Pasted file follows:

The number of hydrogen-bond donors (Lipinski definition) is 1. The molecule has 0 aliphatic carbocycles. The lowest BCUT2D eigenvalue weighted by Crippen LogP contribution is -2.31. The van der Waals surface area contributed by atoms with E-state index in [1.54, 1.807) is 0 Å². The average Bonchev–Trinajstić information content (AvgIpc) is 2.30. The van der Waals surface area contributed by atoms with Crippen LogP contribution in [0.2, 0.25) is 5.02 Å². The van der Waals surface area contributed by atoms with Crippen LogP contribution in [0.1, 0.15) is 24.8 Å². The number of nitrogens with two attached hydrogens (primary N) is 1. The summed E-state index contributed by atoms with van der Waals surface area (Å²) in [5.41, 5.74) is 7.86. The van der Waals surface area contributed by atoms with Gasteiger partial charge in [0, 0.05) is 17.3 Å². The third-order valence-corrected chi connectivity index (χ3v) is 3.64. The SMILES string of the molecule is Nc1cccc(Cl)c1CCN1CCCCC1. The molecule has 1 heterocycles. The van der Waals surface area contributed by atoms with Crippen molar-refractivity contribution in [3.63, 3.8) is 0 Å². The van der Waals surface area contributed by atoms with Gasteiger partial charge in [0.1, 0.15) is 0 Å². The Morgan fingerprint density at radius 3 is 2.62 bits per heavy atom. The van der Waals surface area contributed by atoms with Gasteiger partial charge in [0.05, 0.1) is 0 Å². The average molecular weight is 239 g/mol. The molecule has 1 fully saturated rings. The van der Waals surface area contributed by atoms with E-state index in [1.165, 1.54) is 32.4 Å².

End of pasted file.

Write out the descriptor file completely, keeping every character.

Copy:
The number of hydrogen-bond donors (Lipinski definition) is 1. The molecule has 0 aliphatic carbocycles. The lowest BCUT2D eigenvalue weighted by Crippen LogP contribution is -2.31. The van der Waals surface area contributed by atoms with E-state index in [1.54, 1.807) is 0 Å². The average Bonchev–Trinajstić information content (AvgIpc) is 2.30. The van der Waals surface area contributed by atoms with Crippen LogP contribution in [0.2, 0.25) is 5.02 Å². The van der Waals surface area contributed by atoms with Crippen LogP contribution in [0.1, 0.15) is 24.8 Å². The number of nitrogens with two attached hydrogens (primary N) is 1. The summed E-state index contributed by atoms with van der Waals surface area (Å²) in [5.41, 5.74) is 7.86. The van der Waals surface area contributed by atoms with Gasteiger partial charge in [0, 0.05) is 17.3 Å². The third-order valence-corrected chi connectivity index (χ3v) is 3.64. The SMILES string of the molecule is Nc1cccc(Cl)c1CCN1CCCCC1. The molecule has 1 heterocycles. The van der Waals surface area contributed by atoms with Crippen molar-refractivity contribution in [3.63, 3.8) is 0 Å². The van der Waals surface area contributed by atoms with Gasteiger partial charge in [0.1, 0.15) is 0 Å². The Morgan fingerprint density at radius 3 is 2.62 bits per heavy atom. The van der Waals surface area contributed by atoms with Gasteiger partial charge in [0.05, 0.1) is 0 Å². The average molecular weight is 239 g/mol. The molecule has 1 fully saturated rings. The van der Waals surface area contributed by atoms with E-state index in [1.165, 1.54) is 32.4 Å².